4 October 2000 – The Maritime and Port Authority of Singapore's Emergency Operations Centre continues to oversee the oil spill response operation around the clock following the grounding of m tanker Natuna Sea yesterday morning in Indonesian waters off Batu Berhanti Beacon in the Singapore Strait. "As of 20.00 hrs, the seven patrol craft deployed by the MPA reported no sighting of oil in Singapore waters during their recces," said Capt Khong Shen Ping, Director (Port) of the MPA. A helicopter recce, the third to date, also reported no sign of any oil pollution in Singapore waters. The Natuna Sea remains in a stable condition. This is facilitating the second ship-to-ship transfer of more than 15,000 tonnes of oil from the damaged tanks of the vessel. The transfer, which commenced at 16.45 hrs, is expected to be completed about 13.00, October 5. A total of 11 anti-oil pollution craft deployed by the salvage company are on scene to clean up any patches of oil sighted around Natuna Sea. The oil booms laid around the vessel have helped to contain the fresh oil leaks from the damaged tanks. A diving team to carry out an underwater survey to further determine the extent of damage to the hull of Natuna Sea had to be called off because of strong currents. The MPA patrols will continue to monitor the situation in Singapore waters.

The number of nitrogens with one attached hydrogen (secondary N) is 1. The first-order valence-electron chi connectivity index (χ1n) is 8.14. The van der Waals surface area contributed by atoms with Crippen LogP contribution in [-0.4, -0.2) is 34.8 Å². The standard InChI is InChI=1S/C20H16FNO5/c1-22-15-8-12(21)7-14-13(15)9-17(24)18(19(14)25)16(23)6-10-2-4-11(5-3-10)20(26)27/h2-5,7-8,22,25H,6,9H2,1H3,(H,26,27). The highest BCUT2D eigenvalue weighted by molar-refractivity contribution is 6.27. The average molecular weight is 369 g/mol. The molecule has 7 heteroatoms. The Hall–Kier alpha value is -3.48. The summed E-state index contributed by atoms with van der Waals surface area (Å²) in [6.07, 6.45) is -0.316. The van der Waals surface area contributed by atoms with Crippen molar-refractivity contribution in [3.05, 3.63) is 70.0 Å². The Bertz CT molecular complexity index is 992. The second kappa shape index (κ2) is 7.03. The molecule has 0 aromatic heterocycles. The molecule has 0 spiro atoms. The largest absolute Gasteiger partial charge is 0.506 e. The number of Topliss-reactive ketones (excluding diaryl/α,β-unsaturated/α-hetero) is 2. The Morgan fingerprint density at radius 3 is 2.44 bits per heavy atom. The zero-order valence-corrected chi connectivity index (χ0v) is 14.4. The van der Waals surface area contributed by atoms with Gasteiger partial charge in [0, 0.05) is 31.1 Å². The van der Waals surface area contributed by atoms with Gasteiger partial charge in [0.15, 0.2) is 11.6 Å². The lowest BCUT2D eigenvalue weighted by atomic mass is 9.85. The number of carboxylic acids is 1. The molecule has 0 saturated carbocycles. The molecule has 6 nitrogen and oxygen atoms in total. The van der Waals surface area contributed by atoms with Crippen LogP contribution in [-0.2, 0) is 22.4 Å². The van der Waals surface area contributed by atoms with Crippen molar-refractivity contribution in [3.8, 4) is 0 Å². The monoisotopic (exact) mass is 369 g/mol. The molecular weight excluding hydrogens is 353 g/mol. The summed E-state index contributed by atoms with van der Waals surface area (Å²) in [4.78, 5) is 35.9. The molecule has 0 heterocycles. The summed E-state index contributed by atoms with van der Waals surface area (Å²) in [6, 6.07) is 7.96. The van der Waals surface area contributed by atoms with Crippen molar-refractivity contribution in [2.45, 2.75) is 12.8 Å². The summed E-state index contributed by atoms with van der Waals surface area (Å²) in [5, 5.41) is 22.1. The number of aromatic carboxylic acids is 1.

4 October 2000 – M tanker Natuna Sea, which ran aground in the Singapore Strait yesterday, is still leaking bits of crude oil but the patches are being contained by booms laid around the vessel, the Maritime and Port Authority of Singapore said today. "They are very small patches. The vessel remains in stable condition," an MPA spokeswoman said. MPA said 5,000 tonnes of crude was transferred from the tanker to another vessel this morning and a further 15,000 tonnes would be moved today. A diving team was scheduled to inspect the extent of the damage to the hull of the tanker which was carrying 40,400 tonnes of crude from Jeddah to China. MPA said a 1.6km-long oil patch was dispersed yesterday and no oil was sighted in Singapore waters.